Experienced older drivers and relatively inexperienced younger drivers drove a simulator equipped with a headway detection and alerting device (HDAD). The device alerted the driver when the tune headway (TH) to the lead car was too short. The device occasionally emitted false alarms on the basis of a predefined reliability level. The HDAD was not activated for the control group. The experimental groups that drove with the HDAD maintained a TH within an "optimal" zone (2 s ≤ TH ≤ 4 s) during significantly more of the driving time than the control group. Drivers who used the HDAD discriminated between true alerts and false alarms and responded more often to true alerts. All groups maintained, on average, a safe headway (>2 s). Although the average time in the danger zone was different for the younger and the older drivers, the variance within both groups, especially within the older driver group, was large and neutralized the difference. When the reliability of HDAD was the highest (99%), the driver's headway was shorter, although it was still well within the safe range. This could indicate increased confidence inspired by a very reliable device. Although multiple auditory stimuli were clearly denned during the experiment, they still caused confusion, especially for the older drivers, and may have hindered better performance. The results associate conflicting auditory signals as possible deterrents to the effective use of in-car aids for older drivers who may have trouble dividing attention among the inputs. Suggestions are given as to how in-car driver-aid interfaces can be improved for older drivers.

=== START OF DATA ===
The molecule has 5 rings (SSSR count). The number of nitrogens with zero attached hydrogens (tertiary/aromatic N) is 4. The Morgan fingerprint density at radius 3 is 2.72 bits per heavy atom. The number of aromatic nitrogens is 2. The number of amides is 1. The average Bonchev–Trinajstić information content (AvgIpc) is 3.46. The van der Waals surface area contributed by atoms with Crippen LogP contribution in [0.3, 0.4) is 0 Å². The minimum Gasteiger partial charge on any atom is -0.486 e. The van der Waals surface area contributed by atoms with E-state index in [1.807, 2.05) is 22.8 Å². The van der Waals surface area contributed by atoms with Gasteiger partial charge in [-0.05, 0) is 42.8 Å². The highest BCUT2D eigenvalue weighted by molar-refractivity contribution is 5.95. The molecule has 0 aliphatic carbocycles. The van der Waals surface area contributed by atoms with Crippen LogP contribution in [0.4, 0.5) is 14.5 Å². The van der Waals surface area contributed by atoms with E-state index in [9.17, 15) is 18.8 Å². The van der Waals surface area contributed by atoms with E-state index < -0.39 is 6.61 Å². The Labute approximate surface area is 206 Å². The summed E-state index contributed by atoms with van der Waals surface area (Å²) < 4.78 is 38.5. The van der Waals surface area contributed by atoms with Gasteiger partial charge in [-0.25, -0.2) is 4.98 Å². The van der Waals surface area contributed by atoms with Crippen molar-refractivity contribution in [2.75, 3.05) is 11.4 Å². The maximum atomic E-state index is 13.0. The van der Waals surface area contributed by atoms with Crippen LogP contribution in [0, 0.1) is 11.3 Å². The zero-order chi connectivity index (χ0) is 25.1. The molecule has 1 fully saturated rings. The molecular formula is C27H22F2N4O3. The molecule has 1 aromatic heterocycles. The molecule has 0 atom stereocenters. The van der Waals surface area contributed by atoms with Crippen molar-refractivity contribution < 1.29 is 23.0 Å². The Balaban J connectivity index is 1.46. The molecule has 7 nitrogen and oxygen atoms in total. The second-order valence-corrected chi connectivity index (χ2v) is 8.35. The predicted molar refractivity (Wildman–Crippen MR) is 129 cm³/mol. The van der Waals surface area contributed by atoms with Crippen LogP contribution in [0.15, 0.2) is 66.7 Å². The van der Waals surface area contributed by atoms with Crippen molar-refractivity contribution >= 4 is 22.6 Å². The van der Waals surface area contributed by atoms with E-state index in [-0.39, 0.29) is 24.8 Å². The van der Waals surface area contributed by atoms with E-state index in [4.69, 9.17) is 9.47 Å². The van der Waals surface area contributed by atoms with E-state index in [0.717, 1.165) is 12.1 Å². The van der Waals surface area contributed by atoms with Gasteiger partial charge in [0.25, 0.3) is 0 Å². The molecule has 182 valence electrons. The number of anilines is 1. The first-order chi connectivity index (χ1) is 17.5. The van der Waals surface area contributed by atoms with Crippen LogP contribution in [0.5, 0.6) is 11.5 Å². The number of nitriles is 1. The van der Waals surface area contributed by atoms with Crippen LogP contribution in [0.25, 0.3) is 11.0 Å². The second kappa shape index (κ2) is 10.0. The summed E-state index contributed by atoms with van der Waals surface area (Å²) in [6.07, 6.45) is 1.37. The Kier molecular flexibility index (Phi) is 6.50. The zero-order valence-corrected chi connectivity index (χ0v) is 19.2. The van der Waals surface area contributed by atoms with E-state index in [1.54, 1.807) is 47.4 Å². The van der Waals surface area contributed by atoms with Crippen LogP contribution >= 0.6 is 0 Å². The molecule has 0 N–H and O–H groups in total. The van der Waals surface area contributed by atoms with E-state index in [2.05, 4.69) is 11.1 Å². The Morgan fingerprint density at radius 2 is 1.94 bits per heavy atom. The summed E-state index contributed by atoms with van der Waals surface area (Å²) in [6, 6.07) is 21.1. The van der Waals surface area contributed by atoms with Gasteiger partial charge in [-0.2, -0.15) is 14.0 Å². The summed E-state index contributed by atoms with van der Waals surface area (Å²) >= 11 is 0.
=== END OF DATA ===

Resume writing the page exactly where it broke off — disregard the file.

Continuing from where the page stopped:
ASJC Scopus subject areas
- Civil and Structural Engineering
- Mechanical Engineering